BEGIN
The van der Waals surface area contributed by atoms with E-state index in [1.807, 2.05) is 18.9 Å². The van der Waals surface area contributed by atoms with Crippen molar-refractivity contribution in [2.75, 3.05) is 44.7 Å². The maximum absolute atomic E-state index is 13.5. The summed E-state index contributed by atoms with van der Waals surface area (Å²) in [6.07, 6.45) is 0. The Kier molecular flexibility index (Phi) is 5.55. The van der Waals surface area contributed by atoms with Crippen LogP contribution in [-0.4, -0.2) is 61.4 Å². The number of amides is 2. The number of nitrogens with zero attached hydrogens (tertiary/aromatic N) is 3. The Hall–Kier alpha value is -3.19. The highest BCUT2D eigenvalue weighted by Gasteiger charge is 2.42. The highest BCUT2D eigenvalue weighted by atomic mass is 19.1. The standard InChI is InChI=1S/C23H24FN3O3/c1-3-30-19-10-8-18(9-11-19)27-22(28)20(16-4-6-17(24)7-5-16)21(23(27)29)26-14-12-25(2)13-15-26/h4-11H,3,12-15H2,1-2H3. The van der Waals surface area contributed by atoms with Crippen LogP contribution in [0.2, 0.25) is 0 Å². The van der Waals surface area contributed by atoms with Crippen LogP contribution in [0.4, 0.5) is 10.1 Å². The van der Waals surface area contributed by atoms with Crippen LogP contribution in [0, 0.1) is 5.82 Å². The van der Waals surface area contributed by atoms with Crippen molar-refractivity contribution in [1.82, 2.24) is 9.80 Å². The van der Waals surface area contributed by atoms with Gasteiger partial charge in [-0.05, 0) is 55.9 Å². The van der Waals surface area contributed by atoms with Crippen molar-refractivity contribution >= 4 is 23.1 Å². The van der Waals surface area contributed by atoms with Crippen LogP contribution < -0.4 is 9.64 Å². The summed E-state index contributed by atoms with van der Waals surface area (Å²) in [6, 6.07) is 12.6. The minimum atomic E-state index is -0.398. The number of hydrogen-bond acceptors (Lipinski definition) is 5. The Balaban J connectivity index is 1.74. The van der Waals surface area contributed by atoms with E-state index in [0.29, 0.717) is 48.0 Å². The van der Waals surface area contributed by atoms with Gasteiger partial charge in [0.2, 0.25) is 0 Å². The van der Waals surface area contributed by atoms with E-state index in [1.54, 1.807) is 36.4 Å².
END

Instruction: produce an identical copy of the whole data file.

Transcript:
The van der Waals surface area contributed by atoms with E-state index in [1.807, 2.05) is 18.9 Å². The van der Waals surface area contributed by atoms with Crippen molar-refractivity contribution in [2.75, 3.05) is 44.7 Å². The maximum absolute atomic E-state index is 13.5. The summed E-state index contributed by atoms with van der Waals surface area (Å²) in [6.07, 6.45) is 0. The Kier molecular flexibility index (Phi) is 5.55. The van der Waals surface area contributed by atoms with Crippen LogP contribution in [-0.4, -0.2) is 61.4 Å². The number of amides is 2. The number of nitrogens with zero attached hydrogens (tertiary/aromatic N) is 3. The Hall–Kier alpha value is -3.19. The highest BCUT2D eigenvalue weighted by Gasteiger charge is 2.42. The highest BCUT2D eigenvalue weighted by atomic mass is 19.1. The standard InChI is InChI=1S/C23H24FN3O3/c1-3-30-19-10-8-18(9-11-19)27-22(28)20(16-4-6-17(24)7-5-16)21(23(27)29)26-14-12-25(2)13-15-26/h4-11H,3,12-15H2,1-2H3. The van der Waals surface area contributed by atoms with Crippen LogP contribution in [0.2, 0.25) is 0 Å². The van der Waals surface area contributed by atoms with Crippen LogP contribution in [0.4, 0.5) is 10.1 Å². The van der Waals surface area contributed by atoms with Crippen LogP contribution in [0, 0.1) is 5.82 Å². The van der Waals surface area contributed by atoms with Crippen molar-refractivity contribution in [1.82, 2.24) is 9.80 Å². The van der Waals surface area contributed by atoms with Gasteiger partial charge in [-0.05, 0) is 55.9 Å². The van der Waals surface area contributed by atoms with Crippen molar-refractivity contribution >= 4 is 23.1 Å². The van der Waals surface area contributed by atoms with Crippen LogP contribution < -0.4 is 9.64 Å². The summed E-state index contributed by atoms with van der Waals surface area (Å²) in [6, 6.07) is 12.6. The minimum atomic E-state index is -0.398. The number of hydrogen-bond acceptors (Lipinski definition) is 5. The Balaban J connectivity index is 1.74. The van der Waals surface area contributed by atoms with E-state index in [0.29, 0.717) is 48.0 Å². The van der Waals surface area contributed by atoms with Gasteiger partial charge in [0.2, 0.25) is 0 Å². The van der Waals surface area contributed by atoms with E-state index in [1.54, 1.807) is 36.4 Å².